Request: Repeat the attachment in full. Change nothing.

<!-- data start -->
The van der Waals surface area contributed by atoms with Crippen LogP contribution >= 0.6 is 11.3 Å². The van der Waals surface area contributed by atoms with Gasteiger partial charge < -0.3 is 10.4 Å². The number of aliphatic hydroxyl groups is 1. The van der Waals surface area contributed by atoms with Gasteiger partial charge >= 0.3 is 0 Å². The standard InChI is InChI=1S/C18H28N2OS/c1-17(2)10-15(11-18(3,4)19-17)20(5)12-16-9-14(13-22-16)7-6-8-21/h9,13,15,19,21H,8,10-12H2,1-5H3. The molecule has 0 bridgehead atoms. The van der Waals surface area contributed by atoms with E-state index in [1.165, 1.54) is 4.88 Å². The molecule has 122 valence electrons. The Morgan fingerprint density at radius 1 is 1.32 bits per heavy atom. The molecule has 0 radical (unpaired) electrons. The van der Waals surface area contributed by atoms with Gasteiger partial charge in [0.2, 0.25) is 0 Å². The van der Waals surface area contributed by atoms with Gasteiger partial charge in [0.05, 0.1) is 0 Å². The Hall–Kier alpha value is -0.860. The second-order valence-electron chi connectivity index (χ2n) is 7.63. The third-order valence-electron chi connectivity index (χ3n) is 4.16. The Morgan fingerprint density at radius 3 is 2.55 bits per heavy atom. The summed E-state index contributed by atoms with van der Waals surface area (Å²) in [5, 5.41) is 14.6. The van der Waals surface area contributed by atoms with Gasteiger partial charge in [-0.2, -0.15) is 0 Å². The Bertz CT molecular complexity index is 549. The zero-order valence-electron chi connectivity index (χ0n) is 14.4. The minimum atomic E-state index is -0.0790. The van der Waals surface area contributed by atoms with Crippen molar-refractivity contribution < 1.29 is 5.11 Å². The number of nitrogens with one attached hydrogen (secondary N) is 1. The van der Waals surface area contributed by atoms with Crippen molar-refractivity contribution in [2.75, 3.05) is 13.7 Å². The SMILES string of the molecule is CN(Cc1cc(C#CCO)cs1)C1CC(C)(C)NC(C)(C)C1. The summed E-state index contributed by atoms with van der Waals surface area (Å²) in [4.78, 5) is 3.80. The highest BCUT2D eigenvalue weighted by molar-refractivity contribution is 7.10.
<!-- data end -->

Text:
The van der Waals surface area contributed by atoms with Crippen LogP contribution >= 0.6 is 11.3 Å². The van der Waals surface area contributed by atoms with Gasteiger partial charge < -0.3 is 10.4 Å². The number of aliphatic hydroxyl groups is 1. The van der Waals surface area contributed by atoms with Gasteiger partial charge >= 0.3 is 0 Å². The standard InChI is InChI=1S/C18H28N2OS/c1-17(2)10-15(11-18(3,4)19-17)20(5)12-16-9-14(13-22-16)7-6-8-21/h9,13,15,19,21H,8,10-12H2,1-5H3. The molecule has 0 bridgehead atoms. The van der Waals surface area contributed by atoms with E-state index in [1.165, 1.54) is 4.88 Å². The molecule has 122 valence electrons. The Morgan fingerprint density at radius 1 is 1.32 bits per heavy atom. The molecule has 0 radical (unpaired) electrons. The van der Waals surface area contributed by atoms with Gasteiger partial charge in [0.2, 0.25) is 0 Å². The van der Waals surface area contributed by atoms with Gasteiger partial charge in [0.05, 0.1) is 0 Å². The Hall–Kier alpha value is -0.860. The second-order valence-electron chi connectivity index (χ2n) is 7.63. The third-order valence-electron chi connectivity index (χ3n) is 4.16. The Morgan fingerprint density at radius 3 is 2.55 bits per heavy atom. The summed E-state index contributed by atoms with van der Waals surface area (Å²) in [5, 5.41) is 14.6. The van der Waals surface area contributed by atoms with Gasteiger partial charge in [-0.2, -0.15) is 0 Å². The Bertz CT molecular complexity index is 549. The zero-order valence-electron chi connectivity index (χ0n) is 14.4. The minimum atomic E-state index is -0.0790. The van der Waals surface area contributed by atoms with Crippen molar-refractivity contribution < 1.29 is 5.11 Å². The number of nitrogens with one attached hydrogen (secondary N) is 1. The van der Waals surface area contributed by atoms with Crippen molar-refractivity contribution in [2.75, 3.05) is 13.7 Å². The SMILES string of the molecule is CN(Cc1cc(C#CCO)cs1)C1CC(C)(C)NC(C)(C)C1. The summed E-state index contributed by atoms with van der Waals surface area (Å²) in [4.78, 5) is 3.80. The highest BCUT2D eigenvalue weighted by molar-refractivity contribution is 7.10.